If this were a jigsaw puzzle the trick here would be to start with Cornwall in the bottom left hand corner. I always found the East Midlands the hardest… Derbyshire, Nottinghamshire, Leicestershire. Why don’t you fit in the hole dammit.

30 years or so ago I used to do jigsaws puzzle and my favourate jigsaw was ‘The Counties of Britain’.  Each county would have a painting on it of what goes on in that county.  Coal mining in Yorkshire, sailing off the South Coast and a good 50 square miles or so represented with a painting of people pushing a round cheese down a hillside.  Bizarre.    Soon afterwards I got a similar puzzle but this time a map of the world.  Egypt was sandy with a Pyramid on it, there was a long wall in China and that country with cowboys on the one side and a statue of liberty on the other was a lot like my country but wasn’t quite.  To complete the puzzle   I’d always start off with the skinny places that stick into the sea.  Japan, Italy and Central America and once I realised Japan didn’t connect into Austria then I had the world figured out.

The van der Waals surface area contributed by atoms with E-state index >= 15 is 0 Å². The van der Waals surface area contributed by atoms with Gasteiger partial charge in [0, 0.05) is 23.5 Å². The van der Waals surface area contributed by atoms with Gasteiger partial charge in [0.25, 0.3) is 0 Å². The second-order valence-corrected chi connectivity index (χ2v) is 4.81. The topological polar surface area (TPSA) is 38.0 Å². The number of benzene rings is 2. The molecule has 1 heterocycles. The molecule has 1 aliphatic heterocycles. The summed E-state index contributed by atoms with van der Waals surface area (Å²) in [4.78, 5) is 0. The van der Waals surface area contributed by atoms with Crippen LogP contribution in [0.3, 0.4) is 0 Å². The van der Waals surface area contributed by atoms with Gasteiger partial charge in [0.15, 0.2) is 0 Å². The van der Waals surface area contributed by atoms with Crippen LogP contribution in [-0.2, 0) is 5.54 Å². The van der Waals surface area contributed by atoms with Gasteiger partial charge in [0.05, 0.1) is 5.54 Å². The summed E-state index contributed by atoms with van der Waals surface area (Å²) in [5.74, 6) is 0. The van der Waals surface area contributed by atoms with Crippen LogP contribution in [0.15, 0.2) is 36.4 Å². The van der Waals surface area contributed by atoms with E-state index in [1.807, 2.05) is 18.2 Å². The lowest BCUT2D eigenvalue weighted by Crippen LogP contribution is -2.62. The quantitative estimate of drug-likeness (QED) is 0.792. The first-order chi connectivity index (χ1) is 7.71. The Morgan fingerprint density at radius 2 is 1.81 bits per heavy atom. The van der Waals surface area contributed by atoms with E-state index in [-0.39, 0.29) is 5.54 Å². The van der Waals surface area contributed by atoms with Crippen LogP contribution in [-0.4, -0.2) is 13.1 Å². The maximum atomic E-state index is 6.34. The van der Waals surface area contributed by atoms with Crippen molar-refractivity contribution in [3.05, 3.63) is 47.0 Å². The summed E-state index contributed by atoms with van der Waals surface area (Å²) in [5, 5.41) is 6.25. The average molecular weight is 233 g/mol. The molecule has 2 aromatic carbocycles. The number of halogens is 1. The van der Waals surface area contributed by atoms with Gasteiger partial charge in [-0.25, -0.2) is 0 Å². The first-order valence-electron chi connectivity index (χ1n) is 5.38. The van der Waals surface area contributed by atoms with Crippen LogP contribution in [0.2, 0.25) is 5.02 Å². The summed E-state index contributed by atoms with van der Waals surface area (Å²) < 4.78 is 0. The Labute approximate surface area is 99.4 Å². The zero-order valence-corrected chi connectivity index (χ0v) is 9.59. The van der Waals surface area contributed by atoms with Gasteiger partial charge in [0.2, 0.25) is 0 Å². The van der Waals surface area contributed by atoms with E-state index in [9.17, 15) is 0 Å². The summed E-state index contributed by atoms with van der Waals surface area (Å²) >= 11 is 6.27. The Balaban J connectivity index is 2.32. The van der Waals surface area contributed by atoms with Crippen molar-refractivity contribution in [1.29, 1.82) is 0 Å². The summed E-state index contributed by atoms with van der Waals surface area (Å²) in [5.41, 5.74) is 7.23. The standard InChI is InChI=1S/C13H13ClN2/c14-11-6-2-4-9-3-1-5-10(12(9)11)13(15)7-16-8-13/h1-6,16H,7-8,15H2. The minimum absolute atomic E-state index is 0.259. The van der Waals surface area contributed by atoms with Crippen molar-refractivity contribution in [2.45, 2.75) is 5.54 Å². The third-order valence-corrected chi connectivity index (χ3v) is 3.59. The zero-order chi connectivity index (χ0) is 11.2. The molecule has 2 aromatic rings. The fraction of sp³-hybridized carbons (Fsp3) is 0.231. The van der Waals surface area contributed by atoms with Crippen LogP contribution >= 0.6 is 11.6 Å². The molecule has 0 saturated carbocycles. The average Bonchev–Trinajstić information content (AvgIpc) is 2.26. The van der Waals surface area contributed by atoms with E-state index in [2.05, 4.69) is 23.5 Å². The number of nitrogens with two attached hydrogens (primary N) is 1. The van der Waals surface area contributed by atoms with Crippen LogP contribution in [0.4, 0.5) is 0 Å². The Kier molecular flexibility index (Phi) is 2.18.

Everyone has seen maps of the world whether they are simple geographic maps or maps showing which areas have lots of rubber trees and corn fields.  Even the basic map tells us a lot.   People generally produce maps for themselves and as such put their own country at the centre of the world.   Below is a basic version of a map that our fore-fathers in the UK would have been familiar with, the Empire map with you-know who right in the middle of things.  Even geographic terms persist from this map.  The Far East, The Middle East, The Near East are all based on distances from London.  If you live in Nigeria then the “Middle East” to you should really be in South Africa and from Los Angeles the Far East should be Eastern Europe which to London is just the Near East.  Oh this is confusing…

British Empire Map

Old Empire territories with London at the centre